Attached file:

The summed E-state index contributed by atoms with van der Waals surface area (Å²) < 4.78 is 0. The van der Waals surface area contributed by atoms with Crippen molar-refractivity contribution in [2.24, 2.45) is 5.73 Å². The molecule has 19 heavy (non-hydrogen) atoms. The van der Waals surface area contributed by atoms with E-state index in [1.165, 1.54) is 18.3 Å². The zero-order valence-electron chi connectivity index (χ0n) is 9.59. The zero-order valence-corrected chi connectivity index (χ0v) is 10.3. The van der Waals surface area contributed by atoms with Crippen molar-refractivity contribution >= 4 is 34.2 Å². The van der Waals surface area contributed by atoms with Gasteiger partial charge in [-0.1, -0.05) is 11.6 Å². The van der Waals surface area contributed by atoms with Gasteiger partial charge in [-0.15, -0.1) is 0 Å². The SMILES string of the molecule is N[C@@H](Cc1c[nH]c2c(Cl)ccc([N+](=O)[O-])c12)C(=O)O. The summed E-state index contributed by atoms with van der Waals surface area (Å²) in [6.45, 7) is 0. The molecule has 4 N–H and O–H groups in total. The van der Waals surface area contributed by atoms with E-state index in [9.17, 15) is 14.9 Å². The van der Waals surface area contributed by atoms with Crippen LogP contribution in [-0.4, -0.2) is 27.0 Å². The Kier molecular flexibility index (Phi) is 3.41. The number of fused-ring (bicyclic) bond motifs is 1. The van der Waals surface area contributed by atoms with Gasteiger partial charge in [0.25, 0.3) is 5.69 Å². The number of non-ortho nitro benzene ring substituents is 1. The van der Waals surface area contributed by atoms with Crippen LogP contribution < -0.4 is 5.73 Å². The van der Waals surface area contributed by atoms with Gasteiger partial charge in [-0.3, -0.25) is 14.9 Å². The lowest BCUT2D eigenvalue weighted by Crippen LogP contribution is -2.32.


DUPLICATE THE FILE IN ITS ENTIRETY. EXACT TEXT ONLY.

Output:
The summed E-state index contributed by atoms with van der Waals surface area (Å²) < 4.78 is 0. The van der Waals surface area contributed by atoms with Crippen molar-refractivity contribution in [2.24, 2.45) is 5.73 Å². The molecule has 19 heavy (non-hydrogen) atoms. The van der Waals surface area contributed by atoms with E-state index in [1.165, 1.54) is 18.3 Å². The zero-order valence-electron chi connectivity index (χ0n) is 9.59. The zero-order valence-corrected chi connectivity index (χ0v) is 10.3. The van der Waals surface area contributed by atoms with Crippen molar-refractivity contribution >= 4 is 34.2 Å². The van der Waals surface area contributed by atoms with Gasteiger partial charge in [-0.1, -0.05) is 11.6 Å². The van der Waals surface area contributed by atoms with Gasteiger partial charge in [-0.15, -0.1) is 0 Å². The SMILES string of the molecule is N[C@@H](Cc1c[nH]c2c(Cl)ccc([N+](=O)[O-])c12)C(=O)O. The summed E-state index contributed by atoms with van der Waals surface area (Å²) in [6.45, 7) is 0. The molecule has 4 N–H and O–H groups in total. The van der Waals surface area contributed by atoms with E-state index in [9.17, 15) is 14.9 Å². The van der Waals surface area contributed by atoms with Crippen LogP contribution in [-0.4, -0.2) is 27.0 Å². The Kier molecular flexibility index (Phi) is 3.41. The number of fused-ring (bicyclic) bond motifs is 1. The van der Waals surface area contributed by atoms with Gasteiger partial charge in [0.25, 0.3) is 5.69 Å². The number of non-ortho nitro benzene ring substituents is 1. The van der Waals surface area contributed by atoms with Crippen LogP contribution < -0.4 is 5.73 Å². The van der Waals surface area contributed by atoms with Gasteiger partial charge in [-0.3, -0.25) is 14.9 Å². The lowest BCUT2D eigenvalue weighted by Crippen LogP contribution is -2.32.